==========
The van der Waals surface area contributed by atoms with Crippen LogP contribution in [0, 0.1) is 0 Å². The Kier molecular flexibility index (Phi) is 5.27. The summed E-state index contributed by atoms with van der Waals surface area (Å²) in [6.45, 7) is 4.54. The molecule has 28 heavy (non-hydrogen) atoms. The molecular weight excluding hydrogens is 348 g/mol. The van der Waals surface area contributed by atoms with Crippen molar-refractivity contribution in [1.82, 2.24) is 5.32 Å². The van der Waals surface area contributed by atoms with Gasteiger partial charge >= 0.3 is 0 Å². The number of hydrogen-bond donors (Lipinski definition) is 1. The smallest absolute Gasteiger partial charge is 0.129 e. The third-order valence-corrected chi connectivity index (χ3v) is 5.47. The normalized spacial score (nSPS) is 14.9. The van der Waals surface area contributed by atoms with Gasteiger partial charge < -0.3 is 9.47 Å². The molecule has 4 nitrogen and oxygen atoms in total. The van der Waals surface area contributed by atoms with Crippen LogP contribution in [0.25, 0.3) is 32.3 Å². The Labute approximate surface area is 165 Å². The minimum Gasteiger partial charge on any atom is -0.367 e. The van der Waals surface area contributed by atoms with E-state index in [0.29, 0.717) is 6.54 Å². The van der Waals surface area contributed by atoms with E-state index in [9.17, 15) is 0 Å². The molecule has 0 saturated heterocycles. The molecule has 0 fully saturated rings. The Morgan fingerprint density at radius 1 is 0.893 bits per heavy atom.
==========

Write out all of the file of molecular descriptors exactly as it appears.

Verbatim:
The van der Waals surface area contributed by atoms with Crippen LogP contribution in [0, 0.1) is 0 Å². The Kier molecular flexibility index (Phi) is 5.27. The summed E-state index contributed by atoms with van der Waals surface area (Å²) in [6.45, 7) is 4.54. The molecule has 28 heavy (non-hydrogen) atoms. The molecular weight excluding hydrogens is 348 g/mol. The van der Waals surface area contributed by atoms with Crippen molar-refractivity contribution in [1.82, 2.24) is 5.32 Å². The van der Waals surface area contributed by atoms with Gasteiger partial charge >= 0.3 is 0 Å². The number of hydrogen-bond donors (Lipinski definition) is 1. The smallest absolute Gasteiger partial charge is 0.129 e. The third-order valence-corrected chi connectivity index (χ3v) is 5.47. The normalized spacial score (nSPS) is 14.9. The van der Waals surface area contributed by atoms with Gasteiger partial charge < -0.3 is 9.47 Å². The molecule has 4 nitrogen and oxygen atoms in total. The van der Waals surface area contributed by atoms with Crippen LogP contribution in [0.25, 0.3) is 32.3 Å². The Labute approximate surface area is 165 Å². The minimum Gasteiger partial charge on any atom is -0.367 e. The van der Waals surface area contributed by atoms with E-state index in [0.29, 0.717) is 6.54 Å². The van der Waals surface area contributed by atoms with E-state index in [9.17, 15) is 0 Å². The molecule has 0 saturated heterocycles. The molecule has 0 fully saturated rings. The Morgan fingerprint density at radius 1 is 0.893 bits per heavy atom.